CHICAGO, June 26, 2013 /PRNewswire/ -- While your social media profile can be a great asset in your job search, a new CareerBuilder study shows it can also end up costing you the job. More than two in five (43 percent) hiring managers who currently research candidates via social media said they have found information that has caused them not to hire a candidate, up 9 percentage points from last year.
The nationwide survey, which was conducted online by Harris Interactive© on behalf of CareerBuilder from February 11 to March 6, 2013, and included more than 2,100 hiring managers and human resource professionals, found that nearly two in five companies (39 percent) use social networking sites to research job candidates, up from 37 percent last year.
Is social media helping or hurting job candidates?
Employers who took a candidate out of the running for a job after researching social media sites reported finding a variety of concerning content. Top mentions ranged from evidence of inappropriate behavior to information that contradicted their listed qualifications:
- Candidate posted provocative/inappropriate photos/info – 50 percent
- There was info about candidate drinking or using drugs – 48 percent
- Candidate bad mouthed previous employer – 33 percent
- Candidate had poor communication skills – 30 percent
- Candidate made discriminatory comments related to race, gender, religion, etc. – 28 percent
- Candidate lied about qualifications – 24 percent
At the same time, some employers also noted that they came across information on social media sites that made a candidate more attractive or solidified the decision to extend a job offer. One in five hiring managers (19 percent) said they found something that has caused them to hire a candidate – top mentions include:
- Candidate conveyed a professional image – 57 percent
- Got a good feel for candidate's personality – 50 percent
- Candidate was well-rounded, showed a wide range of interests – 50 percent
- Candidate's background information supported professional qualifications – 49 percent
- Candidate was creative – 46 percent
- Great communication skills – 43 percent
- Other people posted great references about the candidate – 38 percent
"Employers are using all the tools available to them to assure they make the correct hiring decision, and the use of social media continues to grow," says Rosemary Haefner, vice president of human resources at CareerBuilder. "For job seekers it is essential to be aware of what information they're making available to employers, and to manage their online image. At the same time, hiring managers and human resources departments must carefully consider how to use information obtained from social media and whether it is relevant to a candidate's qualifications."
What are hiring managers looking for on social media?
The research suggests that hiring managers are using social media to get a glimpse at the candidate's behavior and personality outside of the interview, and are most interested in professional presentation and how the candidate would fit with the company culture.
To make sure your social media profile sends the right message, Haefner suggests:
Search Yourself - The easiest way for employers to research your online personality is a simple search on Google and other sites. Try it out for yourself so you know exactly what they'll see and remove any digital dirt you wouldn't want a potential boss to encounter. Some browsers may save information about you, so search from a public computer to be sure you're getting the right results.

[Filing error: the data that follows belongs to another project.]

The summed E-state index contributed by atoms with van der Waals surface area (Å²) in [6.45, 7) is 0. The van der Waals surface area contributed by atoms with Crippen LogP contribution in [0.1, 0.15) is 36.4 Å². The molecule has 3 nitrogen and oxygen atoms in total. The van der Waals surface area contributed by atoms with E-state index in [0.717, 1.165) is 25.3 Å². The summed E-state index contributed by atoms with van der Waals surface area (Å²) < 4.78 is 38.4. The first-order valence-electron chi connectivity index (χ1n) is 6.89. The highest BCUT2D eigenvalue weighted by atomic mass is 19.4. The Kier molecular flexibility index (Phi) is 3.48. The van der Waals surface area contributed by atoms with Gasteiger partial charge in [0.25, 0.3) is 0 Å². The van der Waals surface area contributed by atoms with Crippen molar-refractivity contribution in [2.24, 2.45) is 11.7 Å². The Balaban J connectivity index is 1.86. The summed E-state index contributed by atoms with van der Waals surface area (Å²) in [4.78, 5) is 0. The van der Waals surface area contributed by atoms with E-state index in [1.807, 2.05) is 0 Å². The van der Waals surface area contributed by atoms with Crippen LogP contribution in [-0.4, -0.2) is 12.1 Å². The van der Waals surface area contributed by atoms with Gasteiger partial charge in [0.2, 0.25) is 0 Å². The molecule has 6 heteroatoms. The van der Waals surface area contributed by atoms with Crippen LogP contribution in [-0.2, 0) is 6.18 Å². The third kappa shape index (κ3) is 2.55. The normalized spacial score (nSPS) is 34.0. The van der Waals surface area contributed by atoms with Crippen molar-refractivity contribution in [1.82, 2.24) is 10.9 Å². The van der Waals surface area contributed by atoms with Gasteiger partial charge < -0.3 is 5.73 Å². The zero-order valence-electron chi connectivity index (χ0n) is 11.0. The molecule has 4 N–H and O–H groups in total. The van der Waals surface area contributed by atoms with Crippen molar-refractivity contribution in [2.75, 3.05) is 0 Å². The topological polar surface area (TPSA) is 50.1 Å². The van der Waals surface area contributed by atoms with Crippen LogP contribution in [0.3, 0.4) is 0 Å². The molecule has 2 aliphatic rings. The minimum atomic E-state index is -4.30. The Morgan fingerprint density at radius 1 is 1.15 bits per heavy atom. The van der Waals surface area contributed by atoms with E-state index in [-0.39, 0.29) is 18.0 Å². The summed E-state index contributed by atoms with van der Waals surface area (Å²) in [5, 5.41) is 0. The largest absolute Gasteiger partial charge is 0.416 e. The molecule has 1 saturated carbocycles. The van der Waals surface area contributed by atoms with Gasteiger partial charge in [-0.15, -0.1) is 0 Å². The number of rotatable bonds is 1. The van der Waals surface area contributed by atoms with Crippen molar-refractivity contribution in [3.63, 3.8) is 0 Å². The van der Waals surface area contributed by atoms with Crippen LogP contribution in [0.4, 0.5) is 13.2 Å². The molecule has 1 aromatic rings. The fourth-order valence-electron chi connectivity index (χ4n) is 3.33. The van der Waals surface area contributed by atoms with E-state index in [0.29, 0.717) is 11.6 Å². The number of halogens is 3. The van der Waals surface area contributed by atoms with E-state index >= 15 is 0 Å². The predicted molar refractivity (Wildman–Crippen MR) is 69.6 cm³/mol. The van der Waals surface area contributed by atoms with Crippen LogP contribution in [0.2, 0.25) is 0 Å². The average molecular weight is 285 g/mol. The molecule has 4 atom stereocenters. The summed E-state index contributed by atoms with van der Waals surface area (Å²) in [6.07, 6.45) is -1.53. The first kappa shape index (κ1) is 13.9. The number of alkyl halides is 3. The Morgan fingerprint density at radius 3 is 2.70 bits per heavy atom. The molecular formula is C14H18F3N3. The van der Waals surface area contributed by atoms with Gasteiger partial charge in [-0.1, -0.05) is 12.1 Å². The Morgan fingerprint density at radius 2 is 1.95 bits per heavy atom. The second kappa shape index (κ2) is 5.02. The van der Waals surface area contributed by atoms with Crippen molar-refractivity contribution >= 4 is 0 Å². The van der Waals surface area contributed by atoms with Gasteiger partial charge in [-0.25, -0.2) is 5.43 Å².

Read Your Privacy Settings - Social media sites change their privacy settings often, and occasionally this leads to a change in your personal settings. It's good practice to check in on the privacy settings for all of your accounts regularly.
Showcase Your Talent - This is your opportunity to provide evidence that you are as exceptional as your resume says by posting awards and accolades you've received, volunteer activities, accomplishments you're excited about, etc. Employers often search social media to learn more about your qualifications or to see that you are well-rounded, so be sure to put that information front and center.
Keep Tabs - Just because you're being careful with what you put online doesn't mean your friends are necessarily so cautious. Pay attention to what others are posting on your profile and what you're tagged in to protect your online image.
This survey was conducted online within the U.S. by Harris Interactive© on behalf of CareerBuilder among 2,184 hiring managers and human resource professionals (employed full-time, not self-employed, non-government) between February 11 and March 6, 2013 (percentages for some questions are based on a subset, based on their responses to certain questions). With a pure probability sample of 2,184, one could say with a 95 percent probability that the overall results have a sampling error of +/- 2.1 percentage points. Sampling error for data from sub-samples is higher and varies.
CareerBuilder is the global leader in human capital solutions, helping companies target and attract great talent. Its online career site, CareerBuilder.com®, is the largest in the United States with more than 24 million unique visitors, 1 million jobs and 50 million resumes. CareerBuilder works with the world's top employers, providing resources for everything from employment branding and talent and compensation intelligence to recruitment solutions. More than 10,000 websites, including 140 newspapers and broadband portals such as MSN and AOL, feature CareerBuilder's proprietary job search technology on their career sites. Owned by Gannett Co., Inc. (NYSE: GCI), Tribune Company and The McClatchy Company (NYSE: MNI), CareerBuilder and its subsidiaries operate in the United States, Europe, South America, Canada and Asia. For more information, visit www.careerbuilder.com